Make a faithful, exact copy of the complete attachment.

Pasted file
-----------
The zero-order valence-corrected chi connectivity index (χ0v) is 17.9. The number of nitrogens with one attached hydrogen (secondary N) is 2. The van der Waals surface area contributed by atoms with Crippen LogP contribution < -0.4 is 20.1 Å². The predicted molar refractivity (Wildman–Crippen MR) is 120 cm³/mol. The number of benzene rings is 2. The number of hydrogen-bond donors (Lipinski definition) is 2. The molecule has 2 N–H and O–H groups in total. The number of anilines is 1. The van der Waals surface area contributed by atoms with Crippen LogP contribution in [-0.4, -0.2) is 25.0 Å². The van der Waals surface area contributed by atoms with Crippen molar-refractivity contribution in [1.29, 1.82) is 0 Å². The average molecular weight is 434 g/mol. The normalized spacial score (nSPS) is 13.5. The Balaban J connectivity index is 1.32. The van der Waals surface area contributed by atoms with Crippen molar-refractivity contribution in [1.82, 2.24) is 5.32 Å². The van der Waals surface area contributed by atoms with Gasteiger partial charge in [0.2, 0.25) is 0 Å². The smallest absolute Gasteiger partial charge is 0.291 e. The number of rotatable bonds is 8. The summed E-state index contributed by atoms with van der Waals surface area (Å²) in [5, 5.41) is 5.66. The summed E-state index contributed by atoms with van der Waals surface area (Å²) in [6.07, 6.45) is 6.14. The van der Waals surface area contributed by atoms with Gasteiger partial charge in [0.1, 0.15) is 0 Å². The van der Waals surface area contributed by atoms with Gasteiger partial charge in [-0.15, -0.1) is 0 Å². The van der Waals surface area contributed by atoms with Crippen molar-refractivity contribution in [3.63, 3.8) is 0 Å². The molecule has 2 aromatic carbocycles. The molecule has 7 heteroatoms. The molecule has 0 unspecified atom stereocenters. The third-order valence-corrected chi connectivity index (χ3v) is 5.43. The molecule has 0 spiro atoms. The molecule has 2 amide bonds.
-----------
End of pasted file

The zero-order valence-corrected chi connectivity index (χ0v) is 17.9. The number of nitrogens with one attached hydrogen (secondary N) is 2. The van der Waals surface area contributed by atoms with Crippen LogP contribution < -0.4 is 20.1 Å². The predicted molar refractivity (Wildman–Crippen MR) is 120 cm³/mol. The number of benzene rings is 2. The number of hydrogen-bond donors (Lipinski definition) is 2. The molecule has 2 N–H and O–H groups in total. The number of anilines is 1. The van der Waals surface area contributed by atoms with Crippen LogP contribution in [-0.4, -0.2) is 25.0 Å². The van der Waals surface area contributed by atoms with Crippen molar-refractivity contribution in [1.29, 1.82) is 0 Å². The average molecular weight is 434 g/mol. The normalized spacial score (nSPS) is 13.5. The Balaban J connectivity index is 1.32. The van der Waals surface area contributed by atoms with Crippen molar-refractivity contribution in [1.82, 2.24) is 5.32 Å². The van der Waals surface area contributed by atoms with Gasteiger partial charge in [0.2, 0.25) is 0 Å². The smallest absolute Gasteiger partial charge is 0.291 e. The number of rotatable bonds is 8. The summed E-state index contributed by atoms with van der Waals surface area (Å²) in [5, 5.41) is 5.66. The summed E-state index contributed by atoms with van der Waals surface area (Å²) in [6.07, 6.45) is 6.14. The van der Waals surface area contributed by atoms with Gasteiger partial charge in [0.1, 0.15) is 0 Å². The van der Waals surface area contributed by atoms with Gasteiger partial charge in [-0.15, -0.1) is 0 Å². The van der Waals surface area contributed by atoms with Crippen molar-refractivity contribution in [3.63, 3.8) is 0 Å². The molecule has 2 aromatic carbocycles. The molecule has 7 heteroatoms. The molecule has 0 unspecified atom stereocenters. The third-order valence-corrected chi connectivity index (χ3v) is 5.43. The molecule has 0 spiro atoms. The molecule has 2 amide bonds.